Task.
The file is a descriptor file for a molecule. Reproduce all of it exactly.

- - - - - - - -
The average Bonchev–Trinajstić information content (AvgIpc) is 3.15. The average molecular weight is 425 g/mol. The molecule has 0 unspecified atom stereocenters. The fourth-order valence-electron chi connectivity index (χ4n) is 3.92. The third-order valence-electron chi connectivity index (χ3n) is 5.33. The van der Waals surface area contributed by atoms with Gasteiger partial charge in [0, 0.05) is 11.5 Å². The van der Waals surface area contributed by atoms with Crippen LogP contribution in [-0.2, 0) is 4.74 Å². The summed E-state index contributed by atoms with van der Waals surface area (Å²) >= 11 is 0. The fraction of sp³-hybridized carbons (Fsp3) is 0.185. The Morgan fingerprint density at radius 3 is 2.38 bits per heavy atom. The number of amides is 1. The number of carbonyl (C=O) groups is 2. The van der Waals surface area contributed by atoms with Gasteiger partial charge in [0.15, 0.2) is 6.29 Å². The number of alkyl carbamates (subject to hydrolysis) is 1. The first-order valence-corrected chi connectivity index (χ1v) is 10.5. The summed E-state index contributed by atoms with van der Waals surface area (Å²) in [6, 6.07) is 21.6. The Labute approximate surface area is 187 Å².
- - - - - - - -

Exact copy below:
The average Bonchev–Trinajstić information content (AvgIpc) is 3.15. The average molecular weight is 425 g/mol. The molecule has 0 unspecified atom stereocenters. The fourth-order valence-electron chi connectivity index (χ4n) is 3.92. The third-order valence-electron chi connectivity index (χ3n) is 5.33. The van der Waals surface area contributed by atoms with Gasteiger partial charge in [0, 0.05) is 11.5 Å². The van der Waals surface area contributed by atoms with Crippen LogP contribution in [-0.2, 0) is 4.74 Å². The summed E-state index contributed by atoms with van der Waals surface area (Å²) >= 11 is 0. The fraction of sp³-hybridized carbons (Fsp3) is 0.185. The Morgan fingerprint density at radius 3 is 2.38 bits per heavy atom. The number of amides is 1. The number of carbonyl (C=O) groups is 2. The van der Waals surface area contributed by atoms with Gasteiger partial charge in [0.15, 0.2) is 6.29 Å². The number of alkyl carbamates (subject to hydrolysis) is 1. The first-order valence-corrected chi connectivity index (χ1v) is 10.5. The summed E-state index contributed by atoms with van der Waals surface area (Å²) in [6, 6.07) is 21.6. The Labute approximate surface area is 187 Å².